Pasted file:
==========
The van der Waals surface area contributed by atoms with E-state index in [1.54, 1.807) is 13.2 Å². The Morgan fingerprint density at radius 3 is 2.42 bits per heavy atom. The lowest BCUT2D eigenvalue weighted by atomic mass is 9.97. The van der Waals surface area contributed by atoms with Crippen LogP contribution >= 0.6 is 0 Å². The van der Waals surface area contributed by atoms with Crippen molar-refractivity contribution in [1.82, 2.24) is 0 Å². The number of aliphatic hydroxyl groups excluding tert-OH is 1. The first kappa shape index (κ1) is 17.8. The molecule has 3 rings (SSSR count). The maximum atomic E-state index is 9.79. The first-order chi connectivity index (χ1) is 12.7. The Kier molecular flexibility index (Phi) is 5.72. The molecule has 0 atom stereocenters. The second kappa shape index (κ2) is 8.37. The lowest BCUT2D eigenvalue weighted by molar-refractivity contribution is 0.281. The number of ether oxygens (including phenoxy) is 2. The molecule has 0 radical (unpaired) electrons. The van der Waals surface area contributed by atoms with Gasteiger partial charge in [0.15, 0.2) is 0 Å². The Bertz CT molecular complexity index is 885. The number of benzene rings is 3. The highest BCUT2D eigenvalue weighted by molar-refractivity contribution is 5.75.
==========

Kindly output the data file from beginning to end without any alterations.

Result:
The van der Waals surface area contributed by atoms with E-state index in [1.54, 1.807) is 13.2 Å². The Morgan fingerprint density at radius 3 is 2.42 bits per heavy atom. The lowest BCUT2D eigenvalue weighted by atomic mass is 9.97. The van der Waals surface area contributed by atoms with Crippen LogP contribution >= 0.6 is 0 Å². The van der Waals surface area contributed by atoms with Crippen molar-refractivity contribution in [1.82, 2.24) is 0 Å². The number of aliphatic hydroxyl groups excluding tert-OH is 1. The first kappa shape index (κ1) is 17.8. The molecule has 3 rings (SSSR count). The maximum atomic E-state index is 9.79. The first-order chi connectivity index (χ1) is 12.7. The Kier molecular flexibility index (Phi) is 5.72. The molecule has 0 atom stereocenters. The second kappa shape index (κ2) is 8.37. The lowest BCUT2D eigenvalue weighted by molar-refractivity contribution is 0.281. The number of ether oxygens (including phenoxy) is 2. The molecule has 0 radical (unpaired) electrons. The van der Waals surface area contributed by atoms with Gasteiger partial charge in [0.15, 0.2) is 0 Å². The Bertz CT molecular complexity index is 885. The number of benzene rings is 3. The highest BCUT2D eigenvalue weighted by molar-refractivity contribution is 5.75.